How to properly save a new project?

I am working on a startup template. I like to just start Cubase with my template, and if some inspiration strikes then I want to save this session as a new project.

Cubase is very strange with its file management, and I assume I need to use the only option of “Backup Project”, then go and create my save location I want to use? Is that correct?

I REALLY wish they would fix this nonsense. I don’t want to “backup” my new session. I want to save it as something completely new.


Here’s what I do to ensure everything is where you need it.

Save As, select new folder, prepare archive and save again. Backup project is currently broken and does not copy files from other folders to the new directory, and is hit and miss with audio files used for Sampler tracks in my experience. Having a key command for Prepare Archive ensures everything is saved in the project folder.

It is a weird process for sure. Typically you want to create your projects using a template that does not refer to a shared audio pool of a different project. Also you want to always store projects in their own new folder.

Here is how I do it.

  1. Create a template that does not refer to a different audio pool. Basically there are two ways to do this.

If creating from an existing project (probably most typical):
a) - Make sure the project is saved.
b) - Hit the “Backup Project” and save it to a different folder location. This saves a new project with audio that is not shared with the old project (not sure why Steve Helstrip says the “Backup Project” function is broken as it is currently working for me).
c) - Close the original project and open the new “backed up” one.
d) - If applicable, delete all audio from the Pool.
e) - Make all other changes you want the new user template to have. Save the project.
f) - Now hit “Save as Template” and provide a descriptive name. Once saved this template will be listed under the “More” tab in the right side of the Steinberg Hub.
g) - After creating the new template I usually trash the backed up project I created it from (but you don’t have to).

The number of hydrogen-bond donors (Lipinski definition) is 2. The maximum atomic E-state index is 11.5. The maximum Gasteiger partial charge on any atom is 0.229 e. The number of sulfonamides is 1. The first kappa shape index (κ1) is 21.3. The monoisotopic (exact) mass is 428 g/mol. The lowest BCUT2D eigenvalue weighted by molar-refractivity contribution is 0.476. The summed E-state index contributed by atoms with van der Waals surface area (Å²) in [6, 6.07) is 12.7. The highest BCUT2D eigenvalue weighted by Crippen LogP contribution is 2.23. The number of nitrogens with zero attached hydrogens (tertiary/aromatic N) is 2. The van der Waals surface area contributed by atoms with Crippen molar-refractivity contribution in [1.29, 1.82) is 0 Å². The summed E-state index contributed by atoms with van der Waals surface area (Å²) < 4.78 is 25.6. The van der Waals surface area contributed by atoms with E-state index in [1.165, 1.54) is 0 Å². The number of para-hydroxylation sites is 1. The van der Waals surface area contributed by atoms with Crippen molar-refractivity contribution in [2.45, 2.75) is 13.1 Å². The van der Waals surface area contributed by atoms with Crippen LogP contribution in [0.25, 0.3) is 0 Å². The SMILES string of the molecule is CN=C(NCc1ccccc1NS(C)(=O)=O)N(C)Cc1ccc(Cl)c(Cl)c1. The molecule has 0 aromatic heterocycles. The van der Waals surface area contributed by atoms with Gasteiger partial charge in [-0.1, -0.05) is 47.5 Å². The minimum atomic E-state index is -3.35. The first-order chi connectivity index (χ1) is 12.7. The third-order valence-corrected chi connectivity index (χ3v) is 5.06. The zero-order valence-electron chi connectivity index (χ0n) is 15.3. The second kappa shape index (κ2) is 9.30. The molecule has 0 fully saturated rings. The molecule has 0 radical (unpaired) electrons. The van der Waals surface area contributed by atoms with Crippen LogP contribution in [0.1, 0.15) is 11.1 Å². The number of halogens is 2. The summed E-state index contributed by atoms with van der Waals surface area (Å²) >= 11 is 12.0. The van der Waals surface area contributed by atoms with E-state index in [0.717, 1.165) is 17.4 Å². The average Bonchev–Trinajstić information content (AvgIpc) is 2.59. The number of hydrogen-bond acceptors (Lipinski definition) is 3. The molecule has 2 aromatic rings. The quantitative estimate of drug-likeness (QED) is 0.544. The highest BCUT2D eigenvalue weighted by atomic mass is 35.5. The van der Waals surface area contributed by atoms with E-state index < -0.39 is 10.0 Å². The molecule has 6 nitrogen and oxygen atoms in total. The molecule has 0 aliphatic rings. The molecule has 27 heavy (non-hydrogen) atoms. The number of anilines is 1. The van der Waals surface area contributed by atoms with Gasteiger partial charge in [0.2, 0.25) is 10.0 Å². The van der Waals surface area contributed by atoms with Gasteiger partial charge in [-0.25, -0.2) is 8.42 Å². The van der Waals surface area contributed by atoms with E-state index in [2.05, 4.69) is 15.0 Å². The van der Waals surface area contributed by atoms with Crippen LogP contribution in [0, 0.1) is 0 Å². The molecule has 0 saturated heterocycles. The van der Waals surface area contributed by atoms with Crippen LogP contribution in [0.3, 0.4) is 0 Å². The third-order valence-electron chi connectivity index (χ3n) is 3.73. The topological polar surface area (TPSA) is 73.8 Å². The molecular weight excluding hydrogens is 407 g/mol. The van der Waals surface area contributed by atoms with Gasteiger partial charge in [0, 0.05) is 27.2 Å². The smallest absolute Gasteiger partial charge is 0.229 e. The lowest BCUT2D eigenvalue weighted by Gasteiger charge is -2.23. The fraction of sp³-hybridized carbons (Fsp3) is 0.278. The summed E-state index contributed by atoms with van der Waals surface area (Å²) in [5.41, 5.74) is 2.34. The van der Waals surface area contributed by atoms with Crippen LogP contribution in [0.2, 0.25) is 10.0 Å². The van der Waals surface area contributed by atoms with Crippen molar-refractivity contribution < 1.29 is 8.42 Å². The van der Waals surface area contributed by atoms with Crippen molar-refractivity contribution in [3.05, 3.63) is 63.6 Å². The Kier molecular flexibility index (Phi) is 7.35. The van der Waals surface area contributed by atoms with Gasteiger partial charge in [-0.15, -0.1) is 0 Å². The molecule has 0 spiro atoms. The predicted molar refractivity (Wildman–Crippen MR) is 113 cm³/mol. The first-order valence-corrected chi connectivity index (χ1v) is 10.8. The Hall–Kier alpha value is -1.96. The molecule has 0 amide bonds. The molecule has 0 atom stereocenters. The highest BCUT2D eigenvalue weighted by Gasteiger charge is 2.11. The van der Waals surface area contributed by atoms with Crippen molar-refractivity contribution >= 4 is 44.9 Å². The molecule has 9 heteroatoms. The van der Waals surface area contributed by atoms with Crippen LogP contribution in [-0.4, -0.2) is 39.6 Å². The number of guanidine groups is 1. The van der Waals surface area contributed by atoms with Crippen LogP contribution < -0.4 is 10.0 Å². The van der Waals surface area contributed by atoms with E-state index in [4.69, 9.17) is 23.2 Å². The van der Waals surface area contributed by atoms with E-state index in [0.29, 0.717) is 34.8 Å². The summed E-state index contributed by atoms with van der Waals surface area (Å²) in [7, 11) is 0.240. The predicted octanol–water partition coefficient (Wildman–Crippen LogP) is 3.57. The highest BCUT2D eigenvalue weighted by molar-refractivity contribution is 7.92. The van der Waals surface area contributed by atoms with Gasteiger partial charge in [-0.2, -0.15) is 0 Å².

If creating from a new blank project (probably not as common) you would not have to do above steps b) through d).

  1. Start your new project using the project assistant from the Steinberg Hub:
    a) - Make sure the “Prompt for Project Location” option is enabled.
    b) - Pick the template you want from the list in the “More” tab.
    c) - Double click the template name or just select the template and hit “Create”.
    d) - Go to the folder location where you store your projects and hit the “New Folder” button.
    e) - Name the new folder then hit “Select Folder”.
    f) - Once the project opens I immediately save it using the same name as the project folder. I got into this workflow habit to prevent loosing the new project when I mistakenly closed it without saving it.

That’s it… have fun. :wink:

And yes… I submitted feature requests to fix the create template mess.

Regards :sunglasses:

Thanks for the info guys. I’ll give it a try.

And it’s good to see some others have problems with this nonsense, and not just say “Backup Project” like some smartasses have done in the past, as if that’s a proper solution.

That is not a smartass answer. It it the 100% correct response to “How do I save an existing Project as a totally new Project?” If folks thought that was what you were asking… ¯_(ツ)_/¯

It is unfortunate they named this function “backup” as that strongly (and incorrectly) implies it is part of some backup scheme akin to OS level disk backups - which it ain’t.

It is indeed the way it has to be done.

Cubase treats it as a backup, because when you reopen the earlier project Cubase asks if you want to delete the backup, and that is BAD. I have deleted a “backup”, which was my new project. It’s a horrible arrangement and really needs to be addressed.

No, a project that is saved with „backup project“ is not treated as backup. Backup files have a different file ending (*.bak)to be recognised as backup file. „Backup project“ saves cpr files.

Almost all of the potential for confusion disappears if you set it so Cubase prompts you for a file location at the time of creation & you create the project in its own unique folder and immediately save it. Not too much work, maybe 30 seconds (not counting wait times for templates loading VSTi’s, etc.) - 10 of those seconds requiring actual effort on your part. Make this a habit & you won’t have problems.

And for all those projects without a name yet - I have a folder on my Project disk called ‘Unnamed Sketches’ under that are Project Folders named after the date they were created (e.g. 6-23-19) as are the Projects inside. If I decide the idea has no value I can just delete the folder. But mostly I leave them because you never know what you’ll find rummaging back. And when one of these sketches evolves into something I use Backup Project to create an entirely new Project with its own name at the top level of my Audio disk (where real songs live).

It really is not as complicated as this thread makes it seem. Yes Cubase does try and nudge you in the direction of being more organized - something most folks I know can use.

Try this experiment… I have Cubase 9.5 when doing this…

Open a project, save it via “Backup Project”.

Close the project. In the hub, open the recent project that you first opened…

Does Cubase now prompt you about keeping or deleting a backup project?

It looks like in Cubase 10 it no longer prompts to keep or delete the old project. So 1 step in the right direction.

Scratch that. Cubase 10 just asked me if I wanted to keep the backup.